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  • The Philosopher's Stone—Translation of A Short Story By 'Parashuram' (or Rajsekhar Basu) [Parabaas Translation] (Same as id=5507?) : Parashuram (Rajsekhar Basu)
    translated from Bengali to English by Chhanda Chattopadhyay Bewtra




    The Philosopher's Stone
    (পরশ পাথর)

    'Parashuram' (or Rajsekhar Basu)

    Translated from Bengali by Chhanda Chattopadhyay Bewtra



    Poster of the movie 'Parashpathar'. Based on this story, Satyajit Ray directed the movie titled Parashpathar (পরশপাথর, 'The Philosopher's Stone') in 1958.

    Pareshbabu had found a philosopher’s stone. When he got it, where, how and whether there are others like that…why do you need to know all that? Just listen to the story I’m telling you.

    Pareshbabu was a middle aged, middle class man. He lived in his ancestral home and practiced law. His earnings were not much but enough to sustain him. One day, while coming home from his office he found a stone on the roadside. He did not know what it was. It looked different from all the other pebbles and he put it in his pocket. When he took out his keys from his pocket to open the front door, he found the keys had turned yellow. He thought in surprise how it could have happened. It was steel, how did it become brass? Perhaps he had lost it earlier and his wife made a new one out of brass and he had not noticed it before.

    Pareshbabu entered his room and poured everything out of his pocket, execpt his wallet, on the table. Then he went upstairs and forgot about the keys. After some rest and snacks, he came downstairs to look over some papers of the litigations. As he turned on the light, the first thing he noticed was the stone. It was nicely rounded and shiny. He decided to give it to his young son next morning. He could play marbles with it. Pareshbabu pulled open the drawer of his table and put away the stone inside. The drawer also had a pen knife, a pair of scissors, pencils, papers and envelopes. Strangely, the scissors and the knife immediately turned yellow. Pareshbabu touched the stone to his glass inkpot, nothing happened. Next, he touched it to a lead paperweight, it turned yellow and twice as heavy. In a trembling voice Pareshbabu called his servant, “Haria, bring my watch from upstairs.” Haria brought it over. It was made of cheap alloy, with a leather strap. As soon as he touched it with the stone it turned yellow and stopped as the springs inside turned to gold and became weak.

    Pareshbabu sat stunned for some time. Gradually, he realized that he had come to possess that extremely rare item—a philosopher’s stone—that, when touched, turned all metals into gold. He folded his hands and praised the gods and goddesses, “Hail to Ma Kali, why such a blessing on me? God Hari, you are great, you are the truth. Are you playing with me? Am I dreaming all this?” He pinched his left hand hard; no, it was not a dream. He did not wake up from sleep. He felt dizzy and his heart thudded in his chest. Like Shakuntala he placed his hand over his heart and said, “O heart, please calm down. If you fail now who will enjoy this god given wealth?” He had heard once that a man upon winning four lakh rupees in the lottery jumped in joy so high that his head struck the ceiling and cracked right open! He held on to his head in case he too jumped like that.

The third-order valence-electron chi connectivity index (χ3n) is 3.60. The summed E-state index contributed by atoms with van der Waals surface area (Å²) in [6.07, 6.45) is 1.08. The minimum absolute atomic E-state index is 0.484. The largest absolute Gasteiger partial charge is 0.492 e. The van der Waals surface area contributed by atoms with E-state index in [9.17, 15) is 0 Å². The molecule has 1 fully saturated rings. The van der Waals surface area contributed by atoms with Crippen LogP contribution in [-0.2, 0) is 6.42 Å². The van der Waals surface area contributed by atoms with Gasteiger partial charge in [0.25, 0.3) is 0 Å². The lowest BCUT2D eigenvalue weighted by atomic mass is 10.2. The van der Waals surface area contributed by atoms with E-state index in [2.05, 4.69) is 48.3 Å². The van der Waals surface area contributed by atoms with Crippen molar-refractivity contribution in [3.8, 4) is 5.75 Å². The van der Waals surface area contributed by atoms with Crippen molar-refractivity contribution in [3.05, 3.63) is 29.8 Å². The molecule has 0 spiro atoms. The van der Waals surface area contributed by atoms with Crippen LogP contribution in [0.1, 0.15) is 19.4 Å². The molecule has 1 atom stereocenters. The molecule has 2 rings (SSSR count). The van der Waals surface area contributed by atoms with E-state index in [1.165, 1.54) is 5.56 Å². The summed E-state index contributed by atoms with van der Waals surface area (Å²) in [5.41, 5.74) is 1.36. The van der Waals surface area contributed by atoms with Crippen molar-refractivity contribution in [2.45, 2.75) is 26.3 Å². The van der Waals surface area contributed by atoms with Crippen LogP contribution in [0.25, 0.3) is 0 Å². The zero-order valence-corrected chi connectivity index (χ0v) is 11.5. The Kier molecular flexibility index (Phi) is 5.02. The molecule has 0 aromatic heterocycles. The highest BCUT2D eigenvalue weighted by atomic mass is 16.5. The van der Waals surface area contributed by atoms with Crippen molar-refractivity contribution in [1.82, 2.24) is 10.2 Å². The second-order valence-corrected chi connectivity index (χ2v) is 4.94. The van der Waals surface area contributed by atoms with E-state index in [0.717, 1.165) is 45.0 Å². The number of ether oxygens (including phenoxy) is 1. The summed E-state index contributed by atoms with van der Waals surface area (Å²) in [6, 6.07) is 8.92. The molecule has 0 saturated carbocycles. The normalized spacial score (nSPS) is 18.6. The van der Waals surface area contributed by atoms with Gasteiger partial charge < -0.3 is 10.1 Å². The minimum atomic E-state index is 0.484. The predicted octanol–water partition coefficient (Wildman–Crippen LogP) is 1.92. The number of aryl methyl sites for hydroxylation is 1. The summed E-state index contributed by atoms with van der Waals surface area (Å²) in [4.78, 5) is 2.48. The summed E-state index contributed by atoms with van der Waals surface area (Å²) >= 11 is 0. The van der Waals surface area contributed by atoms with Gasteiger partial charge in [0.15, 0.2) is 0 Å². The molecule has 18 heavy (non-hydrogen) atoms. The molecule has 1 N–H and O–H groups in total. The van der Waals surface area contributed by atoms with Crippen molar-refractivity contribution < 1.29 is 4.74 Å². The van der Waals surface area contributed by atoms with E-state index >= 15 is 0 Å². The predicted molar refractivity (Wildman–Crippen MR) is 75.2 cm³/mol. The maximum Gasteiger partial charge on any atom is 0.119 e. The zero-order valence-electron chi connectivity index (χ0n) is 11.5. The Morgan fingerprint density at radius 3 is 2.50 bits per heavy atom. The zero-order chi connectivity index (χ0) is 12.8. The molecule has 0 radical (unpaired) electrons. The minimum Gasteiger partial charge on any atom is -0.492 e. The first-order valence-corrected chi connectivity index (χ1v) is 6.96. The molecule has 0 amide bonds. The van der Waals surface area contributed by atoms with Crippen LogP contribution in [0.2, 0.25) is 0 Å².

Just like extreme grief, people, in time, get used to extreme joy too. Pareshbabu quickly returned to his normal state and started to plan his next course of action. It was not wise to let the news out suddenly, some ill-wisher might cause problems. Right now, he would only tell his wife Giribala. But women could not hold anything secret. Pareshbabu went upstairs and slowly, a little at a time, unfolded the story of their great fortune to his wife. He also made her swear by the thirty-three crore gods and goddesses that she would never, ever divulge it to anyone.

    Pareshbabu warned his wife but himself became rather careless. He touched the stone to the steel beam on the ceiling of his bedroom. The beam turned to gold and weakened. As a result, the roof caved in. Next, he touched all the pots and pans, plates, bowls and buckets in the house and turned them all to gold. People wondered why he suddenly gilted everything. Friends and family started asking all kinds of questions. Pareshbabu rebuffed them, “Go away. Don’t badger me with your questions. How does it bother you what I do with my things?” Troubled by the barrage of questions, Pareshbabu stopped mixing with people. His clients decided he must have gone mad.

    After this, Pareshbabu slowed down. Changes made too quickly invited questions from others and made them suspicious. He sold some gold and deposited the money in the bank. He also purchased shares in many companies. He bought twenty bigha land in Ballygunge and constructed a huge mansion and an attached factory. There was no dearth of bricks, steel or cement as he could easily grease the palms of all the important people. In one place he saw a pile of rusted metals from junked automobiles. He asked the owner for a price. The owner, being an honest man, said, "Take away all of it for free. But I can't pay for transport." Pareshbabu everyday picked up ten or twenty maunds of trash and inside a room in the factory, in secret, turned them to gold. Ten Gurkha soldiers guarded his factory, along with five bulldogs. Nobody could enter without his permission.

    Making and selling gold was not difficult but trying to do so on a large scale needed help. Pareshbabu advertised in the papers and after interviewing many applicants, he chose a recent M.Sc. graduate Priyatosh Henry Biswas for a monthly salary of hundred and fifty rupees. Priyatosh did not have a family and decided to live in the factory itself. He never took more than an hour for his personal chores. He slept for seven hours, worked in the factory for eight and during the remaining eight hours he wrote long love letters and poems to his classmate Hindola Majumdar. He was a simple man, did not mingle with anyone, did not go to church on Sundays, he was not curious about anything, not even about the source of so much gold. Pareshbabu considered him another gem, next to the philosopher’s stone itself. He melted the gold in an electric furnace and made it into solid ingots. Pareshbabu sold that to a Marwari syndicate. His bank account grew rapidly. His wife had all the jewelry she ever wanted. In fact, her whole body ached with the weight of all that gold. So much so that she got fed up with gold and wore only two conch-shell bangles and a necklace of rudraksha beads.